It is not easy to go from no photography in your practice, to complete documentation.
The main issue holding us back is time. Photography takes time.
However it can also have a huge positive effect on the comprehensiveness of our cases, our overall quality, and our ability to prove what we did, or did not do, many years later.
Like many things, the difficulty with photography is the learning curve, and how to implement it. If implemented incorrectly, it will slow us down to such an extent, that we will give up and abandon the project.
Here are some tips for getting there;
1. Start small.
Do not try to go from zero to hero in your documentation. If you start trying to document every step of every case, you will give up.
Start with new patient exams. Once you are doing this, try doing one case once a week that you book a little extra time for.
Eventually go to three photos per case. Start, midway, and finish.
Then in a year or so, go full protocol if you want. It is not necessary for everyone. New patient photos are very important though, if you want your average patient much more involved in their care.
Routines are fast. Custom tailoring is not.
It is faster to have all the camera gear out including retractors and mirrors, every time, every case, even if you don’t use it, than to get it out when you need it.
So advise your DA to have it set up for every case.
3. Explain why.
Staff need to know why. Explain to them why you are going to take photos, and also explain that it is extremely important that you do from now on. Emphasise the importance so they are under no illusions about what you will think if they resist your new approach by not getting things out.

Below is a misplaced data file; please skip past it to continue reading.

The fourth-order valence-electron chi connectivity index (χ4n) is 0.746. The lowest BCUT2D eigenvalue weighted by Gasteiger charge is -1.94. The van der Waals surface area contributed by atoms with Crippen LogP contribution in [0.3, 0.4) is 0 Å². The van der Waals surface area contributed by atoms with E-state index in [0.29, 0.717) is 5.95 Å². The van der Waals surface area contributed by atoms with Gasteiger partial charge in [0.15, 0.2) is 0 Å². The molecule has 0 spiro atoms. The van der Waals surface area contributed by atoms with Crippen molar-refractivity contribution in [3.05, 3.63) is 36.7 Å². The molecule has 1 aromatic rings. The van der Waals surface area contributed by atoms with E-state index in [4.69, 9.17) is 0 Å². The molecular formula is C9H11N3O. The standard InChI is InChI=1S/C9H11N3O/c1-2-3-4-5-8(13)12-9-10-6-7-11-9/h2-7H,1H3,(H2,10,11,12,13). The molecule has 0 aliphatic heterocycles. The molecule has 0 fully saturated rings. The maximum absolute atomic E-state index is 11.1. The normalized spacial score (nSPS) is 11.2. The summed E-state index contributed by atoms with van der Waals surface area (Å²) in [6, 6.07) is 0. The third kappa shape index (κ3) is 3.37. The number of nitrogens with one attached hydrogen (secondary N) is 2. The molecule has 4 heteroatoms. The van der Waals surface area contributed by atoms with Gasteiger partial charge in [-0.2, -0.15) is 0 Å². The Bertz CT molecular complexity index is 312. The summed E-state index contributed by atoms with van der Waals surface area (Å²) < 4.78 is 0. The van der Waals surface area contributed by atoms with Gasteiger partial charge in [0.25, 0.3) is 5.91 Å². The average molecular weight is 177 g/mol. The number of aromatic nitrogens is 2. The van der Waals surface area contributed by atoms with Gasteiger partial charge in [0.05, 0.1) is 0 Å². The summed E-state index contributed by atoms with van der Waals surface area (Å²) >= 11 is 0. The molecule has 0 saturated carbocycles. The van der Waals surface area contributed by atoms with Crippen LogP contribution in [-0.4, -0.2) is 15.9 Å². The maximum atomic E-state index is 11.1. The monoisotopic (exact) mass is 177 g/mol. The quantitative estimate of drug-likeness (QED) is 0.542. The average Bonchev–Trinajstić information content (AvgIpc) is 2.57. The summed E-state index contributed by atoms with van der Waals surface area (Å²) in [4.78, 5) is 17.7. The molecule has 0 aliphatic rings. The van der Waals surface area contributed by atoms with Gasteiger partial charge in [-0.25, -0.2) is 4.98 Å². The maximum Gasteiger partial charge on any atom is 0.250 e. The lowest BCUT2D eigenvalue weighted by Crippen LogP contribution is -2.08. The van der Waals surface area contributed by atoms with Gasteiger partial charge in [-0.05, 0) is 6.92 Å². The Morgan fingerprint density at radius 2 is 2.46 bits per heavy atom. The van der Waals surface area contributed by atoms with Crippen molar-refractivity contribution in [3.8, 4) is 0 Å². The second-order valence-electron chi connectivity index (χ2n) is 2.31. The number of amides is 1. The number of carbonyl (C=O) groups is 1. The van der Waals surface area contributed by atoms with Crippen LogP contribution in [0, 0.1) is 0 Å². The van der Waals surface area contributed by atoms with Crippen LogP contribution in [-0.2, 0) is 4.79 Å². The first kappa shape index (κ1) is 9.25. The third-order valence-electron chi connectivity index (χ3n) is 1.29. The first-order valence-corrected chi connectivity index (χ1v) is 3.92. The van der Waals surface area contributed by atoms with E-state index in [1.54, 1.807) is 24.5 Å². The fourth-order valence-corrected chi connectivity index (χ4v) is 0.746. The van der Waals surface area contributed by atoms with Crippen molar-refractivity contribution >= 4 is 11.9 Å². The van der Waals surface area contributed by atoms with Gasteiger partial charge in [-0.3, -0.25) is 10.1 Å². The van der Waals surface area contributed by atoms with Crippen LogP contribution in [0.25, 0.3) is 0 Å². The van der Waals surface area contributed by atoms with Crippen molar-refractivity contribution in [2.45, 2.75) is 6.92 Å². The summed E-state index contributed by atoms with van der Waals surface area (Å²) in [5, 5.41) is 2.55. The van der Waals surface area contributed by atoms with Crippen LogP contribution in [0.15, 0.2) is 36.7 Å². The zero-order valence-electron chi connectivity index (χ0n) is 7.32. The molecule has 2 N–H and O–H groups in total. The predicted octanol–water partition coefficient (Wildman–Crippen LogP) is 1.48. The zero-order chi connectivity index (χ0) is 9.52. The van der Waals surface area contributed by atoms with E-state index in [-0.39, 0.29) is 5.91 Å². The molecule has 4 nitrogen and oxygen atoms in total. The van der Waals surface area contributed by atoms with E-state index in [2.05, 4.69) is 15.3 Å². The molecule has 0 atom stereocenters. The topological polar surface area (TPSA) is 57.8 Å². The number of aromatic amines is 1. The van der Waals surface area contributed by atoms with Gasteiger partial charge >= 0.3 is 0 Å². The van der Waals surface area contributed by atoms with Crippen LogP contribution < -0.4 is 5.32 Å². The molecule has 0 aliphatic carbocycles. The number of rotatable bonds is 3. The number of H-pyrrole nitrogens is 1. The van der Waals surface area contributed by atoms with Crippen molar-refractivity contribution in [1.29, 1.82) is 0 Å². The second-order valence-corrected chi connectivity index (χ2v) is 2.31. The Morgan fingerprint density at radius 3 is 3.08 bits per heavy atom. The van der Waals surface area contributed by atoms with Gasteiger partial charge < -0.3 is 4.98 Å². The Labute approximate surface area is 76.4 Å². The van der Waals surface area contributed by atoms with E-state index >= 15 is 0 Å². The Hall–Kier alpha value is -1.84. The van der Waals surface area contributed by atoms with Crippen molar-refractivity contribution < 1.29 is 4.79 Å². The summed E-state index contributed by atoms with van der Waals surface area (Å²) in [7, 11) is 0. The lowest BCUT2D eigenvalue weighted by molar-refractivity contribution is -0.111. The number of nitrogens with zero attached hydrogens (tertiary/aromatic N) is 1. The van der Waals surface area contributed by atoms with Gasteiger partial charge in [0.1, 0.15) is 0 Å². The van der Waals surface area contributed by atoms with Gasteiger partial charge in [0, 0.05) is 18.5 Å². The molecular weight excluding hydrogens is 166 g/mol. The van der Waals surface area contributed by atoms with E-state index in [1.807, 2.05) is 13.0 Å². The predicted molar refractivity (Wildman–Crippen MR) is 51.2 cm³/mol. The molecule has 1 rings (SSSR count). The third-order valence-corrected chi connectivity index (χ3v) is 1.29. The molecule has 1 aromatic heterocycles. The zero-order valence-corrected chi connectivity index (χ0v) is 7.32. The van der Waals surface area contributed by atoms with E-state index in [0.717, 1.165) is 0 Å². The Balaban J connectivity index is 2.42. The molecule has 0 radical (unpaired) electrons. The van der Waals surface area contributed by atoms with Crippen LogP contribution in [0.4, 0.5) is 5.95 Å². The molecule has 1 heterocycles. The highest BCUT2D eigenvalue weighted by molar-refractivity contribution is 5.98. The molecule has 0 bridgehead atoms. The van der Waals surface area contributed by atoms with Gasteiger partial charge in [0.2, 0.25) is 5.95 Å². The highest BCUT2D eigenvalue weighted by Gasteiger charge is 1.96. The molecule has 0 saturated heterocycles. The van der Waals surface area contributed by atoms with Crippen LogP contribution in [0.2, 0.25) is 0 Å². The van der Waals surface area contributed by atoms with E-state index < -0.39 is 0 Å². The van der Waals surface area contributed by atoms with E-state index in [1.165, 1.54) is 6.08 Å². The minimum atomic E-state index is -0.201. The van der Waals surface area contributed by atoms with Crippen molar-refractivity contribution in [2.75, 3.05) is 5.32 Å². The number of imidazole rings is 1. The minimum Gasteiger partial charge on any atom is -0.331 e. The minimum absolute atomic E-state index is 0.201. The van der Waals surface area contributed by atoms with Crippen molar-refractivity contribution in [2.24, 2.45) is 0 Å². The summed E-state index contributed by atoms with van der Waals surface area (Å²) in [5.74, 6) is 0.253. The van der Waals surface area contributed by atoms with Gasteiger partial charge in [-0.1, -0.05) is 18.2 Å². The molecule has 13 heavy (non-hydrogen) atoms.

Occasionally practice the routine of taking photos and uploading them quickly for new patient consults.
5. Practice and experiment.
Sometimes get the camera out when you have absolutely no time pressure and fiddle with all the settings and see how they affect your photos. Every camera is slightly different even if it is the same brand and model. So see what works for yours.
As always, I will spend some time on how to introduce photography into the exam and consultation process in RETP. Learn more here.
Dr Lincoln Harris has been completely focused on excellence and quality from the beginning of his career as a dentist. He established the first private dental practice in Bargara – Harris Dental Boutique in 2000. Since graduation he has trained extensively in Aesthetic Implant Techniques and Full Mouth Rehabilitation to attain immense skill and knowledge. With his vast dental knowledge Dr Harris coaches and trains dentists from all over the world on complex aesthetic dentistry, surgical techniques and business management. Dr Harris is the founder of RIPE. Restorative Implant Practice Excellence: Full Protocol group an international forum of over 70,000 members worldwide. The purpose of the group is to share information and excellence in the dental industry. He has also lectured in multiple cities throughout Australia, North America, Asia, Singapore, United Kingdom and Europe.